Keller Williams NYC forms new group to auction luxury homes

May.May 08, 2012 06:00 PM

Keller Williams NYC has opened an auction division in conjunction with national real estate auction house Supreme Auctions to sell high-end properties in the style of art and antiquities, the company told The Real Deal today. The newly-formed Keller Williams Luxury Auction Team announced that its first auction, for a 4.7-acre estate in Middletown, N.J., will be held on June 12 today.

The new team, which has already commenced operations, has just named its head — Tuvia Sablosky, who will work out of Keller Williams NYC’s recently opened 425 Park Avenue office and will focus on properties above $10 million, said Keller Williams NYC COO Zhann Jochinke. He will hold the title of managing director.

The division will serve the tri-state area and is already in talks with more than one Manhattan apartment seller, according to Jochinke.

“[Auctions are] the type of thing that’s geared to getting a lot of men with a lot of money in a room together to prove just how much they’re worth,” Jochinke said. “A lot like what they do in the art world.”

But Supreme does more than facilitate auctions. They will market the properties on auction to buyers — both domestic and foreign — and identify off-market properties that sellers might be interested in auctioning.

“There is a misconception about auctions — that they are a fire sale,” said Maverick Commins, president of Supreme. But in reality, he added, they can facilitate better pricing by creating a competitive environment, and bringing together buyers and sellers who are serious about closing transactions. They are also a great way for buyers to gauge smaller markets, he said. “For a unique property, it can be hard to price,” Commins said.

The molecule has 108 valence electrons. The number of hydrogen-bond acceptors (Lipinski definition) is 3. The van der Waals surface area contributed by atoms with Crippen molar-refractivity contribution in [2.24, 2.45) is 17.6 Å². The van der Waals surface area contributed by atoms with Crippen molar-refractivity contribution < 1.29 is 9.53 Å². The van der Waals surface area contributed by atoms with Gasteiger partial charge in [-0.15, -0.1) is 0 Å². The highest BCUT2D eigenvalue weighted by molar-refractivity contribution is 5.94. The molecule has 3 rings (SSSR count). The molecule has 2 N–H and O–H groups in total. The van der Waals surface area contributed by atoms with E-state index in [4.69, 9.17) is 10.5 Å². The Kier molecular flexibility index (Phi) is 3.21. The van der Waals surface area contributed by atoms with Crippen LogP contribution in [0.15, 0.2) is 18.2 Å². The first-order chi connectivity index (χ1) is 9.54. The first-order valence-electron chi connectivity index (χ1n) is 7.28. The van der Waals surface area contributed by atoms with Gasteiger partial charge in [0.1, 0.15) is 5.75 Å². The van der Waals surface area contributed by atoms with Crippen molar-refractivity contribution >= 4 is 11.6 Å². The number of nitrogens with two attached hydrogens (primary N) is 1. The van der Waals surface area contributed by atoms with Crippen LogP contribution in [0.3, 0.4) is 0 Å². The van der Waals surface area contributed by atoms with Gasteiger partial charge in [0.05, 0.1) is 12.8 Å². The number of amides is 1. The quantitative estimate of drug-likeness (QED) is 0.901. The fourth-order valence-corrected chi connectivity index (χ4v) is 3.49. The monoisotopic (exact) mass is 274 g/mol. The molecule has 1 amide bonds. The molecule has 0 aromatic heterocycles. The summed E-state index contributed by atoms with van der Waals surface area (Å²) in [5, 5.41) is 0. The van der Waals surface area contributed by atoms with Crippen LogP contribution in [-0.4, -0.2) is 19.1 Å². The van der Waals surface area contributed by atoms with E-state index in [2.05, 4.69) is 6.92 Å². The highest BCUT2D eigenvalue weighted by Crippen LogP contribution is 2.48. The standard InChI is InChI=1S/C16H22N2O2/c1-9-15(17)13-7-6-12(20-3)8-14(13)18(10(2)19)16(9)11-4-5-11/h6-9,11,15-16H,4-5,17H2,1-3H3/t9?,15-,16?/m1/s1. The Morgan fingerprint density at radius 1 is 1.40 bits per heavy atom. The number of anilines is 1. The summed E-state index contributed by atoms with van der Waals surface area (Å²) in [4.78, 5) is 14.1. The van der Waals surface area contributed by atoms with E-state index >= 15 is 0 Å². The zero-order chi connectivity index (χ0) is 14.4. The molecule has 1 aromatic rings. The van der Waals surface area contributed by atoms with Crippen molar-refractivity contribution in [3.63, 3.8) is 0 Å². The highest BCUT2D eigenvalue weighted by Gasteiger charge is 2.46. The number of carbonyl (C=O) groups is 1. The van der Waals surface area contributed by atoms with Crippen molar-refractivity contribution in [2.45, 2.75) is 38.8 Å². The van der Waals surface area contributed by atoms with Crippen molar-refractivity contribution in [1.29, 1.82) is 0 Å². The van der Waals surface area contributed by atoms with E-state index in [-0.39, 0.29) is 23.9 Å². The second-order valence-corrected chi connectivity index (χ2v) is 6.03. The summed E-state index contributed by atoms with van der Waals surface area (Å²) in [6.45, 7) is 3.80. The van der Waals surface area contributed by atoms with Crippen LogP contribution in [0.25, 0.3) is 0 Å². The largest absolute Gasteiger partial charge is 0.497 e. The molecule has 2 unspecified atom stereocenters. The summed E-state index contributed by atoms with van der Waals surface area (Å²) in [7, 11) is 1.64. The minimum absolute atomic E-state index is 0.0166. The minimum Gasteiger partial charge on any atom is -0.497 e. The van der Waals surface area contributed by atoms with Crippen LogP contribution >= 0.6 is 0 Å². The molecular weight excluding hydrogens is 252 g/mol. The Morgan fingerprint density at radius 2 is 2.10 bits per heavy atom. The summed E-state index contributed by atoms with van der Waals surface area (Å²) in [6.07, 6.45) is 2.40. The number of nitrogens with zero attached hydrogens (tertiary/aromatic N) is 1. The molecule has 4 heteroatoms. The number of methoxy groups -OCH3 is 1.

Supreme, which Commins called “the Christie’s or Sotheby’s of real estate,” recently sold a £17.4 million ($28.13 million) home in London’s Notting Hill neighborhood in a private sale, after the home had languished on the market, lowering its listing price to as little as £14 million ($22.63 million) before deciding to opt for an auction, Commins said. “We know there are two markets: the Arabs and the Russians… so we sent out a blast [of marketing materials] and we had some Arabs who got into a bidding war, and it closed in about 10 days.” Commins noted that about half of all properties that are slated to be auctioned are actually sold before they hit the block, as the marketing effort has already stirred up enough interest to prompt buyers to pull the trigger.

“[Supreme] spends a significant amount of time marketing,” Jochinke said. “They are taking a part of the broker’s job onto their plates.”

Jochinke said he anticipates the newly formed auction expects to hold “three or so” auctions in Manhattan before the end of the year, and more in the rest of the tri-state area.

The new division joins other Keller Williams offices in Scottsdale, Seattle and Austin that already offer an auction division. The parent company will be opening additional auction divisions in Los Angeles and San Diego in the coming months, Commins said.

Sablosky, the New York City office’s new head, joined Keller Williams NYC in February of this year. He met Commins at the Keller Williams annual Family Reunion event in Orlando, Fla., and the two began talking about opening an auction division in the northeast, Sablosky said. After just two weeks the pair was solidifying plans for the new division.

Sablosky has worked in commercial real estate in the past, and was most recently the vice president of business development at Integrity Research, which provides information on equity markets.

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